Status Quo @ SECC, Glasgow, 16 December 2007
Where do Status Quo find their support bands? In recent years a range of excellent rock bands have opened for them including Hurricane Party, Casbah Club, Mike Peters and the Tokyo Dragons. On other occasions, however, some barrel-scrapingly awful acts have accompanied them, most notably the German duo who in 2003 performed an acoustic set of 50s rock and roll songs in a sing-along-with-Cliff style.
Similarly inappropriate were tonight's support, Canadians Bernadette and the North who sound something like Sheryl Crow and Alanis Morissette with more guitar. This is unfortunate as both of these women have been close to the top of my musicians-I'd-like-to-have-shot list for almost a decade, falling only slightly behind Phil Collins, Elton John and Rod Stewart. To be fair, Bernadette (pictured at bottom) and company were good at what they did, but it's just not the kind of music that Quo fans come to hear. To paraphrase their compatriot Bryan Adams, the kids wanna rock!Ed - should I tell him she's Francis Rossi's daughter? Hmm.
Having such a mismatched support band normally means only one thing –the headliners don't expect to go down well and have to save some face by looking better than the Norwegian folk trio or Britney Foxx tribute band who are supporting them.
What could this mean? Would Quo be performing 1988's "Ain't Complaining" (possibly the worst album ever recorded) in full? Has bass player Rhino Edwards composed a jazz fusion rock opera? Have Rossi, Parfitt and co decided to become a Britney Foxx tribute band?
Quite frankly, none of the above. Coming on with Caroline, the mighty Quo proceeded to deliver a 2 hour set filled with crowd pleasers.
Gone are most of the lightweight poppy songs from the 80s and 90s, replaced instead by 70s headbanging classics. The few 80s songs remaining have had the synthesiser turned down in favour of loud guitar.
Quo have been undergoing something of a renaissance since the millennium with 2002's excellent "Heavy Traffic" and to a lesser extent, the current "In Search of the Fourth Chord" album, representing back to basics heavy rock. This has been emphasised too by drummer Matt Letley who is far more in the classic Quo mode than his predecessor Jeff Rich.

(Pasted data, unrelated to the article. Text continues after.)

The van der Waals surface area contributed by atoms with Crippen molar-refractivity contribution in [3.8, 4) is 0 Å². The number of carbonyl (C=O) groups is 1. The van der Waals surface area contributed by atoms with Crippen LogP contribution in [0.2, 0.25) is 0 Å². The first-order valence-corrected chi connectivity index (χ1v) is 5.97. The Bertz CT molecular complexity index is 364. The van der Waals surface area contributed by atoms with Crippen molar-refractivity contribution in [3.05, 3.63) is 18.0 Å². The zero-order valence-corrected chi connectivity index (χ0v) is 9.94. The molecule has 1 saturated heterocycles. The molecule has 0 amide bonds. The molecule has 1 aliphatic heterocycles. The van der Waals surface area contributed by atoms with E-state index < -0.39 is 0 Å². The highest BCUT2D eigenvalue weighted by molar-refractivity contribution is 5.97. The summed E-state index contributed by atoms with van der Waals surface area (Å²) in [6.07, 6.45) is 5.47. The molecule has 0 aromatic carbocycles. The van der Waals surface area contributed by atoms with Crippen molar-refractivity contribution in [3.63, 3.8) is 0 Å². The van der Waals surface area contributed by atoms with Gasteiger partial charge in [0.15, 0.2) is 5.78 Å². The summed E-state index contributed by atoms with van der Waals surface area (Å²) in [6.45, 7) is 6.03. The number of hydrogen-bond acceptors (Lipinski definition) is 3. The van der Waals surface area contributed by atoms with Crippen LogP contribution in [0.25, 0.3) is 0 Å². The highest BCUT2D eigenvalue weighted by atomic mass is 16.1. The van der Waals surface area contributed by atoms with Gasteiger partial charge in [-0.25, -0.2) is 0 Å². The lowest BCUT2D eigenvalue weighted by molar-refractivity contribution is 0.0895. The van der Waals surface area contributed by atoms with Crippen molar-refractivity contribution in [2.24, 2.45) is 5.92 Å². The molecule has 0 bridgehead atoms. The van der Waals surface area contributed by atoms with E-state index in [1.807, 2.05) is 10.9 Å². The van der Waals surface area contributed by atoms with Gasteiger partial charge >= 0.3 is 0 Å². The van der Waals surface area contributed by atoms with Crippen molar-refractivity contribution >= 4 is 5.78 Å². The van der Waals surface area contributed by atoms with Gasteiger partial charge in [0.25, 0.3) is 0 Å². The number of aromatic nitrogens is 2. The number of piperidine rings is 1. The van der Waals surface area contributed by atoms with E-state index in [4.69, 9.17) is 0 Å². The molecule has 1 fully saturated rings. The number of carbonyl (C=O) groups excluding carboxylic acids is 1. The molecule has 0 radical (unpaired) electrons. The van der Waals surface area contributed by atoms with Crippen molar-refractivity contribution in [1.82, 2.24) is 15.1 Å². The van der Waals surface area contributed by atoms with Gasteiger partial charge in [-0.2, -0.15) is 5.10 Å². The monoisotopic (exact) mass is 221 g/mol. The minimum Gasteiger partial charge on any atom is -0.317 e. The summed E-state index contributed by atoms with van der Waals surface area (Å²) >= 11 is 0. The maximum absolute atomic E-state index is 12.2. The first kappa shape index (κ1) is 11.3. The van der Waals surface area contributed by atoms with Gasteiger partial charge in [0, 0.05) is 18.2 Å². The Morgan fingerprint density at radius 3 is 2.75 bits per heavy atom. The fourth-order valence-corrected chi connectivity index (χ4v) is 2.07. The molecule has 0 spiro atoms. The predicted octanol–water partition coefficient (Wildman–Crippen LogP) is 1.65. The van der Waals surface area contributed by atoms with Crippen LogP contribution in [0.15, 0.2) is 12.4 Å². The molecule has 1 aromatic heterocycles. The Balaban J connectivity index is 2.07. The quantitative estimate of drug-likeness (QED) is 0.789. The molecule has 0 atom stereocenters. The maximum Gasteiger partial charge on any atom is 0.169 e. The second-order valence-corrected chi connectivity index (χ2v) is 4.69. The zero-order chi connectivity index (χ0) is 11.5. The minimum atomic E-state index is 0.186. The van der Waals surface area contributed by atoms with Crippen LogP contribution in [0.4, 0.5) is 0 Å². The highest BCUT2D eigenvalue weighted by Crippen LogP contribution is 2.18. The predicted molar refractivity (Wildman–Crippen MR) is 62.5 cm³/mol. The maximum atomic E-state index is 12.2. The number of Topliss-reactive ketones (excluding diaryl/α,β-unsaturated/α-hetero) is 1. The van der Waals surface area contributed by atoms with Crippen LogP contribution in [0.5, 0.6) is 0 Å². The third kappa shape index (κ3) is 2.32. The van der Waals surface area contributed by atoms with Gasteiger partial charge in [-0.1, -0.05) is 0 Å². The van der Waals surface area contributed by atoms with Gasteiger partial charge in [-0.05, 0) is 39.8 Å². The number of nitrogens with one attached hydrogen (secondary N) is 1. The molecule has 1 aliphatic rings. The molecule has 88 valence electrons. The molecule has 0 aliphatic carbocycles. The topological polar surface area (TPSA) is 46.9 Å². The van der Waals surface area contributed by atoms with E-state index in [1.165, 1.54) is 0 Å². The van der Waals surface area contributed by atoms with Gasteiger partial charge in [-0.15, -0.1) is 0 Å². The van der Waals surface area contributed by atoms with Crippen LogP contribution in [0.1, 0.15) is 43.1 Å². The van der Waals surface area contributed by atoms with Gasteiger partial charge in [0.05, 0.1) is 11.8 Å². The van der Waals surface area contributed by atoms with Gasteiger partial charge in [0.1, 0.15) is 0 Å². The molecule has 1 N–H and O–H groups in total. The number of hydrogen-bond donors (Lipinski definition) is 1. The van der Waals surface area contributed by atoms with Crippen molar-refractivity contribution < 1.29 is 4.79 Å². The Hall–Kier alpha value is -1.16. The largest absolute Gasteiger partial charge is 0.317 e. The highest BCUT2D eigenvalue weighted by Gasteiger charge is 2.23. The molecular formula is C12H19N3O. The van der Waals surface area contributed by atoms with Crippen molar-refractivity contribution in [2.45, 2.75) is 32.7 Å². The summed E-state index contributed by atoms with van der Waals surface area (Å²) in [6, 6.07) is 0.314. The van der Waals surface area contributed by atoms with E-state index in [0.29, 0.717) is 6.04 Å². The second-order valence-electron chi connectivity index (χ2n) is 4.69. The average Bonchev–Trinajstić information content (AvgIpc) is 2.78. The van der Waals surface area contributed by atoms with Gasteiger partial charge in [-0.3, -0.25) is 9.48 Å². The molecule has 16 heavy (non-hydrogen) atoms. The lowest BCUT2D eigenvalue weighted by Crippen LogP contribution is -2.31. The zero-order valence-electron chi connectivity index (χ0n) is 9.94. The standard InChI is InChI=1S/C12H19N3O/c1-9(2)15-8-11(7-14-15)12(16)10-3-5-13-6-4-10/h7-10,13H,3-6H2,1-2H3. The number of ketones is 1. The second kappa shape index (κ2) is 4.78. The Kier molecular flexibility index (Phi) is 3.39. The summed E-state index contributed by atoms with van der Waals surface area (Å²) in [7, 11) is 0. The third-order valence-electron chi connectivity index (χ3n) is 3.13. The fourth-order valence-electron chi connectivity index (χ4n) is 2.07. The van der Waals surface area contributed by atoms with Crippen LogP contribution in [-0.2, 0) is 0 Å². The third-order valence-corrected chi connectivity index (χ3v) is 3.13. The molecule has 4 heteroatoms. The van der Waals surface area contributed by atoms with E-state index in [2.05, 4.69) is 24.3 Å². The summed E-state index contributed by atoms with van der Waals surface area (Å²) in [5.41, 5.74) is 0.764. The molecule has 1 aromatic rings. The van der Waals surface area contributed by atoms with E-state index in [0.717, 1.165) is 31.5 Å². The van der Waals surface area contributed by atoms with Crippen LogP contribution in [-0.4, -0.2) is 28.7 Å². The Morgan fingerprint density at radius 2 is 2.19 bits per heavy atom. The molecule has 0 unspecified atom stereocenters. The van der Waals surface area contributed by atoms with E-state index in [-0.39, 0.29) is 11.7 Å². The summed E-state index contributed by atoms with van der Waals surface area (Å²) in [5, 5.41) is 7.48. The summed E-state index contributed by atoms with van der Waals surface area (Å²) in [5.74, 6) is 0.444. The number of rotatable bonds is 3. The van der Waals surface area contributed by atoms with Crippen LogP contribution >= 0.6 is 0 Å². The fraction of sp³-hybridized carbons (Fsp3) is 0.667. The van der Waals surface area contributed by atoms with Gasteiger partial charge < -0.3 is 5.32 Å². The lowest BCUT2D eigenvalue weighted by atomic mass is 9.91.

This return to form was reflected in the set list with three tracks being taken from "Heavy Traffic" and a further two from the current offering, including the highly metallic "Is this the Beginning of the End".
It is notable that virtually the whole set is composted of up tempo rockers with the only exceptions being "Gerdundula" and "In the Army Now". Had this been a standing concert, dozens of people would have been stretchered off with exhaustion and/or whiplash.
Early in the set Rick Parfitt had real trouble reaching the high notes and it looked likely that his voice might give out completely. This was not be, and just as well too as he sang lead vocals on roughly half of the tracks. As ever, partner in crime Francis Rossi was in top form both with his patter, guitar playing and also with a surprising amount of pop-punk style bouncing.
This was a gig for Quo fans and rockers and general, not for fickle pop fans who like a couple of Quo songs from the radio.
All in all, this was a near perfect gig and could only have been bettered if it had been a little louder and if Rhino Edwards would buy a proper bass and get rid of his ridiculous headless effort.
:twisted :twisted :twisted 1/2 / 3.5 out of 5
Caroline; Somethin' 'bout You Baby I Like; Don't waste my time; 4500 Times/Rain; Paper Plane; Beginning Of The End; Gravy Train; All Stand Up; The Oriental; Creeping Up On You; Medley (What You're Proposing, Little Lady, Red Sky, Dear John, Down the Dustpipe); Big Fat Mama; Gerdundula; Drum Solo; Roll Over Lay Down; Down Down; Whatever you Want; Burning Bridges. Encore: In the Army Now, Rockin' all over the World, Bye Bye Johnny.